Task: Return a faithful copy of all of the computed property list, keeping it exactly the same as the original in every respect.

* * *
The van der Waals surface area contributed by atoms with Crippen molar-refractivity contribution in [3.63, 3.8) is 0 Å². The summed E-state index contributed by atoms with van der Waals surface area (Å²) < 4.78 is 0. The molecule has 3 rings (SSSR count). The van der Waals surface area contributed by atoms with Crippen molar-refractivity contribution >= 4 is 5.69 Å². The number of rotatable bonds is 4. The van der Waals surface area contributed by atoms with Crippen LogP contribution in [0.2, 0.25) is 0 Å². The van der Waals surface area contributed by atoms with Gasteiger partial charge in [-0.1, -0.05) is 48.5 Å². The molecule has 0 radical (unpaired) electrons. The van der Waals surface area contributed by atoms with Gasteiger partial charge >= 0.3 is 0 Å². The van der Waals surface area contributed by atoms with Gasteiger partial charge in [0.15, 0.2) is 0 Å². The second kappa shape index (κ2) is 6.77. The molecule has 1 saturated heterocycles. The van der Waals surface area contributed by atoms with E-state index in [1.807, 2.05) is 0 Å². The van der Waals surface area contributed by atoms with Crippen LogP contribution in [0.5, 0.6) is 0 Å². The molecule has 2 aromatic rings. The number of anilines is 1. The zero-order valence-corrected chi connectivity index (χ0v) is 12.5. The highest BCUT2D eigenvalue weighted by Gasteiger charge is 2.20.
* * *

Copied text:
The van der Waals surface area contributed by atoms with Crippen molar-refractivity contribution in [3.63, 3.8) is 0 Å². The summed E-state index contributed by atoms with van der Waals surface area (Å²) < 4.78 is 0. The molecule has 3 rings (SSSR count). The van der Waals surface area contributed by atoms with Crippen molar-refractivity contribution >= 4 is 5.69 Å². The number of rotatable bonds is 4. The van der Waals surface area contributed by atoms with Crippen LogP contribution in [0.2, 0.25) is 0 Å². The van der Waals surface area contributed by atoms with Gasteiger partial charge in [-0.1, -0.05) is 48.5 Å². The molecule has 0 radical (unpaired) electrons. The van der Waals surface area contributed by atoms with Gasteiger partial charge >= 0.3 is 0 Å². The van der Waals surface area contributed by atoms with Gasteiger partial charge in [0.15, 0.2) is 0 Å². The second kappa shape index (κ2) is 6.77. The molecule has 1 saturated heterocycles. The van der Waals surface area contributed by atoms with E-state index in [1.807, 2.05) is 0 Å². The van der Waals surface area contributed by atoms with Crippen LogP contribution in [0.5, 0.6) is 0 Å². The molecule has 2 aromatic rings. The number of anilines is 1. The zero-order valence-corrected chi connectivity index (χ0v) is 12.5. The highest BCUT2D eigenvalue weighted by Gasteiger charge is 2.20.